How to Write and Post a Great Propeller Object

The few following are simple recommendations (they are not requirements) for writing and posting Propeller objects. You are free to adopt all, a few, or none as you see fit; however, your object's effectiveness in this community environment may be measured by its level of adoption of these recommendations.

Good Practice Guidelines for Object Writing

  • Comments: Include descriptive comments to teach others how and why the object works. A well-written object often includes more comments than code.
  • Symbols: Create self-describing symbol names for constants, variables, and methods; don't make them unnecessarily short or long.
  • Example:
    timeStamp  instead of  t  or  time_of_event_occurrence
  • Notational Conventions: This is a subjective topic of personal preference. Just be sure to use character case, spacing, and alignment techniques in a consistent way throughout your code.
  • Object Conventions: For a building-block object, make its first method(s) Init, and/or Start and Stop, if the object has a configuration requirement and/or a cog-launching nature.

Organizing the Object

  1. Title: Begin the object with its title, version, author, copyright and terms of use reference.
  2. Brief Description: Following the title, include a brief description of the object's purpose, any hardware it requires, and how many cogs it will use.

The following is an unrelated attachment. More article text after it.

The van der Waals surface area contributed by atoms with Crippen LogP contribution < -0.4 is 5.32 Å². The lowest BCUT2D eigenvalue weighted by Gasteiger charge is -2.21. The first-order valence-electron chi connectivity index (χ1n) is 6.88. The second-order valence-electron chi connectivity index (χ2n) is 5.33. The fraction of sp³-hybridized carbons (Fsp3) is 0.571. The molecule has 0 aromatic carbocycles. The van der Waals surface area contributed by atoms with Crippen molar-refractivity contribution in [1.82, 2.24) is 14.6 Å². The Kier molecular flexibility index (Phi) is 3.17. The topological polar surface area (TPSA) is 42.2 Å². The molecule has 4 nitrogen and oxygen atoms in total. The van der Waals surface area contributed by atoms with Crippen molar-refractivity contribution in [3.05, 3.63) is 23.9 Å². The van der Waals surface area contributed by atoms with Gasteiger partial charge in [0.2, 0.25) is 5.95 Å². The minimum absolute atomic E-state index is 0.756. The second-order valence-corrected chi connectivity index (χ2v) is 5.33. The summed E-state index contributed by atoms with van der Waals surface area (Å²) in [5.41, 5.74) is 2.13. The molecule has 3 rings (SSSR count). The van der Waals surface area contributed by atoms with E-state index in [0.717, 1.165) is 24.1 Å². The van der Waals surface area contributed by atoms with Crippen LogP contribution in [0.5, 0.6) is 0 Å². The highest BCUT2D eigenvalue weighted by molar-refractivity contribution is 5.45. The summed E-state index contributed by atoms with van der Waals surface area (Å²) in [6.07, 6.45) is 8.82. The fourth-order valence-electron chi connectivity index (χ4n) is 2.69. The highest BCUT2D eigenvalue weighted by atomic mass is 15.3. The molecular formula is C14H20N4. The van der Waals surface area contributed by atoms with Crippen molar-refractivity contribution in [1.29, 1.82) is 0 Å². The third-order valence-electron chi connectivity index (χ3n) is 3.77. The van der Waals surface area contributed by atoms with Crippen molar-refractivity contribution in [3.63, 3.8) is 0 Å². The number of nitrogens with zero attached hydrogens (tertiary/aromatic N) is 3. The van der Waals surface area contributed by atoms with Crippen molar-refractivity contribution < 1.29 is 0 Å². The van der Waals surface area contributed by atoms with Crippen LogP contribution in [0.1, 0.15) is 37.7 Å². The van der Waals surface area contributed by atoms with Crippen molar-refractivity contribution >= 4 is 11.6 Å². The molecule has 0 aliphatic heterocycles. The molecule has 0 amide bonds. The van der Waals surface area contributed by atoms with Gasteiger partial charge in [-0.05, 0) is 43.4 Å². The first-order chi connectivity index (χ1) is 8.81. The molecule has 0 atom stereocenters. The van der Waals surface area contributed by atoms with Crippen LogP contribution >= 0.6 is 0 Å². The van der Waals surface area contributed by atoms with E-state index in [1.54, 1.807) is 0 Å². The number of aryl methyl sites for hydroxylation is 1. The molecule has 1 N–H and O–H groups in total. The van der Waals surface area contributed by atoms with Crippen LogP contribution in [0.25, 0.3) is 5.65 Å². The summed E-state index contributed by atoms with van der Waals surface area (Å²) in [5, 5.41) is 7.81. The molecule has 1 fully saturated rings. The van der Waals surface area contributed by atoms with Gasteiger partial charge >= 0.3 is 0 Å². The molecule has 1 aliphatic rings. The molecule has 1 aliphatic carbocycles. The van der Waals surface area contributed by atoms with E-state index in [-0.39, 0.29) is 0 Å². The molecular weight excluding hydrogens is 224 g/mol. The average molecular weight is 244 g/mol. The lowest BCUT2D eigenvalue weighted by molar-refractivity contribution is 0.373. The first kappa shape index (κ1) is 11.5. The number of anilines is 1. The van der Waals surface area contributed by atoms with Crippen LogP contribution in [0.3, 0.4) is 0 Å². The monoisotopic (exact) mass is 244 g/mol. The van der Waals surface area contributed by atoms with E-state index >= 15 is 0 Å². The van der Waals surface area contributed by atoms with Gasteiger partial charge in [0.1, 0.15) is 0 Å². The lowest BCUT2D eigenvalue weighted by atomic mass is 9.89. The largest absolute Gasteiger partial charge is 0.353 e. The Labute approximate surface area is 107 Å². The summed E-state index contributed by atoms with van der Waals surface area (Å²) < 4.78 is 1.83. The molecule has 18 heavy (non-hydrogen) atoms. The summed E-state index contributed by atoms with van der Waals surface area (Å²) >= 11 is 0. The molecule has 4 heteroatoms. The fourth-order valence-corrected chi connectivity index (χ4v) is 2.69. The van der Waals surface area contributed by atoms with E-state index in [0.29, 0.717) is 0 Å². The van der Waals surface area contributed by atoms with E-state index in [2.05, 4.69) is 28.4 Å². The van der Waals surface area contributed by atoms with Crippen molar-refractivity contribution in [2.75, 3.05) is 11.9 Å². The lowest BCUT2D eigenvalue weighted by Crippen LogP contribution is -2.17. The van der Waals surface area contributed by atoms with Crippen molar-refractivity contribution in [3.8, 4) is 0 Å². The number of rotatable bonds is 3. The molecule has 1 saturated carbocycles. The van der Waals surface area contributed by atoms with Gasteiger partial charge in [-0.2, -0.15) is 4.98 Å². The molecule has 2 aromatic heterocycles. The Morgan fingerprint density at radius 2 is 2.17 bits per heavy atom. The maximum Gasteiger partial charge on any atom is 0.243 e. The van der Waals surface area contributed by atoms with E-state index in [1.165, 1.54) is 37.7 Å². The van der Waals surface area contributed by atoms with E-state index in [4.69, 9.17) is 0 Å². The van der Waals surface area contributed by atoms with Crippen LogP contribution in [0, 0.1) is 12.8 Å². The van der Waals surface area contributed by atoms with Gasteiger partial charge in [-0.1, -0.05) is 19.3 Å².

3. Circuit Diagram: If the object interfaces with hardware, include at least a minimum circuit diagram.
  4. Detailed Description: A detailed description should be placed after the circuit diagram, or near the end of object code. Clearly note any limitations of the object.
  5. Configuration: Use CON block symbols for vital and user-configurable items and locate them near the top of the object. Include line-by-line comments to describe the symbols' purpose.
  6. Code: Organize and group code blocks in the general order: CON, VAR, OBJ, PUB, PRI, and DAT.
    • PUB/PRI Method Descriptions: Each object method, especially those that are of public scope, should include a brief description of its purpose and its parameters.
    • Line-by-Line Comments: Use line-by-line comments for complicated or elusive code.
  7. Theory of Operation: If the detailed description is expansive (including theory of operation, tables, examples, etc.), it may be best located near the end of the object.
  8. License: The Terms of Use details (MIT License) should be included at the end of the object.

The Submission to OBEX

  • Most submissions are for a building-block object; for this, include one or two demo objects that illustrate its use. One demo can be "bare bones" simple, the other elaborate and task-oriented, but both should be heavily commented.
  • If your object requires other objects or data files, always archive it (Propeller Tool: File -> Archive…) even if some of the objects are not written by you.
  • Provide a good description of the submission and carefully choose one or more appropriate categories.
  • Upload a representative image, example audio or video files, and anything else that will help "sell" your object to the potential user browsing it.

nike free run 5.0 nz